How to Build An Epic Content Creation Process in 6 Simple Steps

This Is How I BAKE My Content!

How to Build An Epic Content Creation Process in 6 Simple Steps

Photo by Andrea Piacquadio from Pexels

Creating material regularly is a challenging task. That’s something I’ll give you. However, to be a successful content creator, you must produce content consistently.

I don’t have a really impressive content development process in place.

At the very least, it’s straightforward. However, it completes the task.

I’ve been forcing myself to produce at least one blog article per week since I started Medium. Add in a couple of weekly social media activities, and you’ve got a lot of content that needs to be produced regularly.

Several people have contacted me in recent weeks to inquire about my article development process. While I gently stated that it was not a big deal, it did cause me to reflect.

Over time, my content development method has developed. It’s simply that I didn’t write it down.

When I first started posting in 2009–10, my content development process looked something like this:

  • Choose a topic.
  • Write
  • Proofread
  • Publish

There were four steps to this process.

That is all.

I’m confident that my current procedure has improved and gotten more polished.

It’s not just the method. Even the final product. Today, my blog posts perform much better than they did in 2011 or 2016.

While I have developed as a writer, I am confident that the system in place deserves credit as well.

That’s why I thought it’d be a good idea to write down my content development method.

It’s not a lot. There are only 6 steps in all.

1. Begin with a concept

Every piece of content begins with a concept.

You must have some form of notion, to begin with, whether it’s abstract thinking that needs to be turned into something concrete, a keyword, a theme, or a pre-written headline.

To begin, check your website’s stats and identify your top-ranking search terms.

Those are concepts.

Find the search phrases with the lowest rankings (that are nonetheless relevant to your business/industry.)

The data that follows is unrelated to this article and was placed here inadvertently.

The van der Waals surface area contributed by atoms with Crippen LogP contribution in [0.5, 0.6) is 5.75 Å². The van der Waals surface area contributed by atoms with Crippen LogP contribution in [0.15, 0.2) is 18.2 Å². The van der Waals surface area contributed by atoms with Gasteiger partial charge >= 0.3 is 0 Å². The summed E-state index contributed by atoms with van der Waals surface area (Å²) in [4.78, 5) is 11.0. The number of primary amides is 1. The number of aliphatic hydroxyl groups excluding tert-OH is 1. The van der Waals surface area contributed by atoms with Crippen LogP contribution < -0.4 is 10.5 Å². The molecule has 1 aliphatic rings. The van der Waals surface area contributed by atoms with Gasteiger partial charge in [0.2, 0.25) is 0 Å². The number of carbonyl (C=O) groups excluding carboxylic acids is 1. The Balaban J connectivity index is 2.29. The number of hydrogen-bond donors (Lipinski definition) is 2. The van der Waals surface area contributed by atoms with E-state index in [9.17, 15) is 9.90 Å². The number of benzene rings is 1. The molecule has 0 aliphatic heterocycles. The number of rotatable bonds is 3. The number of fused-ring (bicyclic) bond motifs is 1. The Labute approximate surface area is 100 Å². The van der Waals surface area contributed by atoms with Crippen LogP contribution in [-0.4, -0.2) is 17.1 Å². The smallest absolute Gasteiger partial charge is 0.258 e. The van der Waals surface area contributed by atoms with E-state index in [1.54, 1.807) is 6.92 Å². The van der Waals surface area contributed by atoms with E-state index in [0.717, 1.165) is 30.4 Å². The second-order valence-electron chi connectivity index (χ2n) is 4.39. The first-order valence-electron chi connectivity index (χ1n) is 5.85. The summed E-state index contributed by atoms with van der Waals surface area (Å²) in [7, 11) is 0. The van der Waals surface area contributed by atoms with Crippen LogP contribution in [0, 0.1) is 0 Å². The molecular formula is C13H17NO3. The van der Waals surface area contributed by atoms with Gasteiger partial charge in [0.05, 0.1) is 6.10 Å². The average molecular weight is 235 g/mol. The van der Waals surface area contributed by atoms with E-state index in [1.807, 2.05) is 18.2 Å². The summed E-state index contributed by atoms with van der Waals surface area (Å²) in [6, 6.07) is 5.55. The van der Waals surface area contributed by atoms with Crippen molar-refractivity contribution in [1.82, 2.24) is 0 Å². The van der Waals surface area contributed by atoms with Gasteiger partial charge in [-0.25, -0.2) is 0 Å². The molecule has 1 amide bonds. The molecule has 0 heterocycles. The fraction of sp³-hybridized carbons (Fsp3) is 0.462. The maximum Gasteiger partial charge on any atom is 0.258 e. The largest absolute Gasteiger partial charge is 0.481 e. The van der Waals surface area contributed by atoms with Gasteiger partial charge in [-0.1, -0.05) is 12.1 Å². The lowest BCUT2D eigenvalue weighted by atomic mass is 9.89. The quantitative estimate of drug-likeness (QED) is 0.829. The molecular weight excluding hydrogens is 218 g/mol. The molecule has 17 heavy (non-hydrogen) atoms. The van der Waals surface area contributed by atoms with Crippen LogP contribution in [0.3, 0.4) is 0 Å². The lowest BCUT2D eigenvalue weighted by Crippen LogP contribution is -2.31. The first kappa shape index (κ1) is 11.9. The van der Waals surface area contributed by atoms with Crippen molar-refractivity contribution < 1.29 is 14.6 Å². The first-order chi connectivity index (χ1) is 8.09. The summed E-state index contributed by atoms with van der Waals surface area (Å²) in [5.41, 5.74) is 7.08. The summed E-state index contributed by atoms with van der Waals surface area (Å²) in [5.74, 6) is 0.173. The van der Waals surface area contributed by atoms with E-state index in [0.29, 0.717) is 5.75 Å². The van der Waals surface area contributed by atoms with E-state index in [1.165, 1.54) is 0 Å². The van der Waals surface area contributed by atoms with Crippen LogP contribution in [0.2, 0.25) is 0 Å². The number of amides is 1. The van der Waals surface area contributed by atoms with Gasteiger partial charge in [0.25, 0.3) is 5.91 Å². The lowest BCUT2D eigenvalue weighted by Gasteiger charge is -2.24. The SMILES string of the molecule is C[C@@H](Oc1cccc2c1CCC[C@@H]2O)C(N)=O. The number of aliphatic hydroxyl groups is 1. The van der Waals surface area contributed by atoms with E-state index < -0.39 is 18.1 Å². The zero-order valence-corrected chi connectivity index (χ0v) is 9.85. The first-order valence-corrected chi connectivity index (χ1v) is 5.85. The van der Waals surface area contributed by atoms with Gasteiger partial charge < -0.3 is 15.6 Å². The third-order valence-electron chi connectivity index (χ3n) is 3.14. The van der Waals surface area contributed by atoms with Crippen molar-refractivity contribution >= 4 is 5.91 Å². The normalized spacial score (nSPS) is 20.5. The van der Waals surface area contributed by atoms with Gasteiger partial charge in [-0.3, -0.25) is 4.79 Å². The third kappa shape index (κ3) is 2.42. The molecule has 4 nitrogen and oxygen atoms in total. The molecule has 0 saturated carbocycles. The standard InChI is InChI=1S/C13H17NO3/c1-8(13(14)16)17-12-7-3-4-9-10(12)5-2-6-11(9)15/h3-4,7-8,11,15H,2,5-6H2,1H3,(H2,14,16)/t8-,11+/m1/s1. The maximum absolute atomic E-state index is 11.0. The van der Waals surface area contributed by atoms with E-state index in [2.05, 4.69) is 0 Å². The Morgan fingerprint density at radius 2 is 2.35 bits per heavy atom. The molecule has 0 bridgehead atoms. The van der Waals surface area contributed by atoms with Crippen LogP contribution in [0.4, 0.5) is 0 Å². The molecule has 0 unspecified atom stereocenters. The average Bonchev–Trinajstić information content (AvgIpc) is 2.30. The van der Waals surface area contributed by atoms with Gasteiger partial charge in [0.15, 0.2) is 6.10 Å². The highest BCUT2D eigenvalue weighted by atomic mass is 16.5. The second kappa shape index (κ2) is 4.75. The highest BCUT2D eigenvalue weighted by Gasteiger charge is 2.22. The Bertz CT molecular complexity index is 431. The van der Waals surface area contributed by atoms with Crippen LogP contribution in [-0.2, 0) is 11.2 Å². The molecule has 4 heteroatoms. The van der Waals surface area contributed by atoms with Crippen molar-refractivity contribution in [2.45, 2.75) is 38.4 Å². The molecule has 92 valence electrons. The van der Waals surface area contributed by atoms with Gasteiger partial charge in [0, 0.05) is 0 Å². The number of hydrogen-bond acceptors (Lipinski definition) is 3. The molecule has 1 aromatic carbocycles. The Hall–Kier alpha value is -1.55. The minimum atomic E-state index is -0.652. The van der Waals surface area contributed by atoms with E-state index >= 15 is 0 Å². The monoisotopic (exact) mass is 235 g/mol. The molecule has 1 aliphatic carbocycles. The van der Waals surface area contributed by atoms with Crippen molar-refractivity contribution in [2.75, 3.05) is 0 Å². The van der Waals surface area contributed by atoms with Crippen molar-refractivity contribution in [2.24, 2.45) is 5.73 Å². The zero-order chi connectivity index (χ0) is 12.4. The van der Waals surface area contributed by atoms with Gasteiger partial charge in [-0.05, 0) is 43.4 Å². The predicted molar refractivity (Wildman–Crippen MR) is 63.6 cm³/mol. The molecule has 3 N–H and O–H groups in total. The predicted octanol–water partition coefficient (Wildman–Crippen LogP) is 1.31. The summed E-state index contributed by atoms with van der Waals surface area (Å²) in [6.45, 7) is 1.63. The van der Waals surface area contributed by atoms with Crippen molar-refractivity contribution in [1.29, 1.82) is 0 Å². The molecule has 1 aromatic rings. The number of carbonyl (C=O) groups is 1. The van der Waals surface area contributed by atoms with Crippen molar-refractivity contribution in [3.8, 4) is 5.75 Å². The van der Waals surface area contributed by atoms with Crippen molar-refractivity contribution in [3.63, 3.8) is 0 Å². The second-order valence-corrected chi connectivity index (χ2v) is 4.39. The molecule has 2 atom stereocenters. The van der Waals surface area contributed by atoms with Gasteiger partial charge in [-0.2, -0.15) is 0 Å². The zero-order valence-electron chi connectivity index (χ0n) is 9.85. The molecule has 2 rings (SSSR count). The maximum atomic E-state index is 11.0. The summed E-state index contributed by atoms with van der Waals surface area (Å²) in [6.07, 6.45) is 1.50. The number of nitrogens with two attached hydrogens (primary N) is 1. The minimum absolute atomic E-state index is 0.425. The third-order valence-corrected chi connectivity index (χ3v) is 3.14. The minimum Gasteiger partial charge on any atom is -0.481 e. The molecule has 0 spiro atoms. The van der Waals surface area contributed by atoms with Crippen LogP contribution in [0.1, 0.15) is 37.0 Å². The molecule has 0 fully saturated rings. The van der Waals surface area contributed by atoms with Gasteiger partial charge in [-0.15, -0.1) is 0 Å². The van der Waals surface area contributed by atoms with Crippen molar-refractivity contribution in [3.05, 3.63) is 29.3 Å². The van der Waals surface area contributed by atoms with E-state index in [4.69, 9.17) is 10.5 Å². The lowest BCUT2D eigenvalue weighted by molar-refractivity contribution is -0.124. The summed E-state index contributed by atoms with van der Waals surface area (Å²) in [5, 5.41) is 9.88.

You would like to rank higher for those terms, thus those are ideas. Start typing terms related to your industry into Google and let the autofill option provide you with even more suggestions.

2. Create a headline

On average, 80% of visitors will see your title, but only 20% will continue reading your article.

This means you’ll have to come up with a catchy headline to encourage readers to read the rest of your blog content (and then share it).

Some copywriters will create 20 to 30 different headlines for a single piece before deciding on the ideal one.

You do, however, have a business to manage. Instead, I recommend using a headline generator to help you.

3. Creating an outline

I then return to my Word document and write an article outline.

This is when I break down the entire blog article into sections and ensure that each has enough substance. Outlining aids me in judging the article’s flow.

4. Conduct additional research (if needed)

If I believe I don’t have enough information on a particular topic/section while drafting the plan, I conduct more research.

This doesn’t happen for all of my blog pieces, but when it does, it adds a lot of value.

This type of research normally doesn’t take me long because I’m looking for a very precise set of data.

5. Proof-read, and add images

The cake is ready for the cherry on top now that it has been baked.

Even when scanning the content, I conduct a rapid read-through and bold all crucial terms that I don’t want my reader to miss.

Then I make the blog article and include all pertinent imagery/video/GIF/sketch/rich media.

This takes me anything between 10–20 minutes, according to the article.

6. Recycle and repurpose

There’s good news if consistently developing new material appears to be a challenging chore.

Repurposing and recycling content is an excellent approach to getting the most out of each piece you produce.

If a blog piece is exceptionally popular, consider turning it into a podcast episode or a social video. I do this on my YouTube channel.

In this manner, you may continue to improve your high-ranking and well-received results by repurposing your old material in new formats.


It takes a lot of effort to establish a content-creation process. However, in the long term, the time and effort are well worth it.

You’ll find it simple to write high-quality articles and achieve your content creation and business strategy once you’ve established a repeatable procedure.



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